In Sin City: A Dame to Kill For, Eva Green, the French actress (see above) is treacherous, deadly and alluring enough to turn a polar ice cap into a cloud of steam.
Her character has a name – Ava Lord – but she might as well be called simply Femme Fatale. She is just the latest in a long line of cinematic devil women who beguile viewers as surely as they beguile their weak-willed prey.
But the femme fatale doesn’t just give audiences a delectable taste of forbidden fruit. Dr Catherine O’Rawe of Bristol University is the editor of an academic survey of the subject, Femme Fatale: Images, Histories, Contexts, and she argues that such fictional seductresses reflect society’s mixed feelings towards independent women.
“The figure of the female temptress is as old as Eve,” says O’Rawe.
“But the femme fatale as we understand it emerged in the late 19th Century, when the term was applied to a range of fin-de-siècle figures such as Salome, Rider Haggard’s She and Bram Stoker’s female vampires.
What’s striking is that these figures arose at the same time as concerns about emancipated women occupying the public sphere.”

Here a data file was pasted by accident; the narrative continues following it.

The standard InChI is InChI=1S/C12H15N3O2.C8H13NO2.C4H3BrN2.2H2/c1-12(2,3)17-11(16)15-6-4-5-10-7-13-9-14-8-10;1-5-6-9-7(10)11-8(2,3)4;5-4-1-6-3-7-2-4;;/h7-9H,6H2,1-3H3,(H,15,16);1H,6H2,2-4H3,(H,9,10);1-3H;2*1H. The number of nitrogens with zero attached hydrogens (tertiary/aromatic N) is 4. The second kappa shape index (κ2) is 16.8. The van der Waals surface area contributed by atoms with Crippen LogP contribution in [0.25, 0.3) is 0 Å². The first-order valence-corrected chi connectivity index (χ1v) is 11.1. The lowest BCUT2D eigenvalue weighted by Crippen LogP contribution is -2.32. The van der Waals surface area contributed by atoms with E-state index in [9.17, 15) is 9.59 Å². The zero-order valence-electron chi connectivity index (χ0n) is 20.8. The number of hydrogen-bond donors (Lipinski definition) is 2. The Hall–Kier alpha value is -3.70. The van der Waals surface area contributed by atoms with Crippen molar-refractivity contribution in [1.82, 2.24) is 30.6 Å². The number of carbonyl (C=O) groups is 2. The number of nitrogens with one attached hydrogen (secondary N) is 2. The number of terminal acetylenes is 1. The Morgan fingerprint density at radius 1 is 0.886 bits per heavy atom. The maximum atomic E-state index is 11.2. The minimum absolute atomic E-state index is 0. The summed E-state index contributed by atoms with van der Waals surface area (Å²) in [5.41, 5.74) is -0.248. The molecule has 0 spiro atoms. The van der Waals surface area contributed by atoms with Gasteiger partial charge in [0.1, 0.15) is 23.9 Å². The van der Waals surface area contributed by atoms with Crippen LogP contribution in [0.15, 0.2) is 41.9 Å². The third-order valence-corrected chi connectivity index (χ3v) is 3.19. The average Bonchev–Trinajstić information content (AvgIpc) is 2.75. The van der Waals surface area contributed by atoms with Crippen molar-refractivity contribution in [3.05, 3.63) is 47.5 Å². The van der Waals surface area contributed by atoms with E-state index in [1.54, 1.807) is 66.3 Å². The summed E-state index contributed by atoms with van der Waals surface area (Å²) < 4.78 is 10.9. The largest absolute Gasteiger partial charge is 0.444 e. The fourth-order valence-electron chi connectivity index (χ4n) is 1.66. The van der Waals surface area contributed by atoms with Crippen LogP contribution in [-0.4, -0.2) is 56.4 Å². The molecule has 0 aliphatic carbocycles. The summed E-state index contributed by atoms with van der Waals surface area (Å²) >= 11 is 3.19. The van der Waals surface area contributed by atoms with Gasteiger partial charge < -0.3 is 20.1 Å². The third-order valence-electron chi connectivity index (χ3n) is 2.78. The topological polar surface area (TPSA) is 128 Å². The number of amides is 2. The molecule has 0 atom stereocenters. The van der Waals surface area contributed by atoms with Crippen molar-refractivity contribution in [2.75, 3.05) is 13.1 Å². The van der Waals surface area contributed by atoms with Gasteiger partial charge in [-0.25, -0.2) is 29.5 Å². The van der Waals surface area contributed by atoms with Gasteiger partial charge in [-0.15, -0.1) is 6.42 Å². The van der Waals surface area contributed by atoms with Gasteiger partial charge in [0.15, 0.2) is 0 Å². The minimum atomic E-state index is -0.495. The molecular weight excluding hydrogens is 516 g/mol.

There were similar concerns in the air during the femme fatale’s big-screen heyday. The movies have always featured wicked women: in 1915, Hollywood’s original ‘vamp’, Theda Bara, ensnared and destroyed a respectable Wall Street lawyer in A Fool There Was.
Photo: Rita Hayworth.
But it was in the 1940s that such film noir classics as Gilda, The Killers, Murder, My Sweet and Double Indemnity brought us the definitive femmes fatales: Rita Hayworth, Ava Gardner and Barbara Stanwyck at their most hazardously alluring.
Photo: Veronica Lake
Sometimes evil, sometimes in thrall to a villainous male, the vamp in these films used her hypnotic eroticism to get what she wanted – up to and including murder.
She may have been a fantasy, says Dr Ellen Wright, a film noir specialist at the University of East Anglia, but she personified real issues.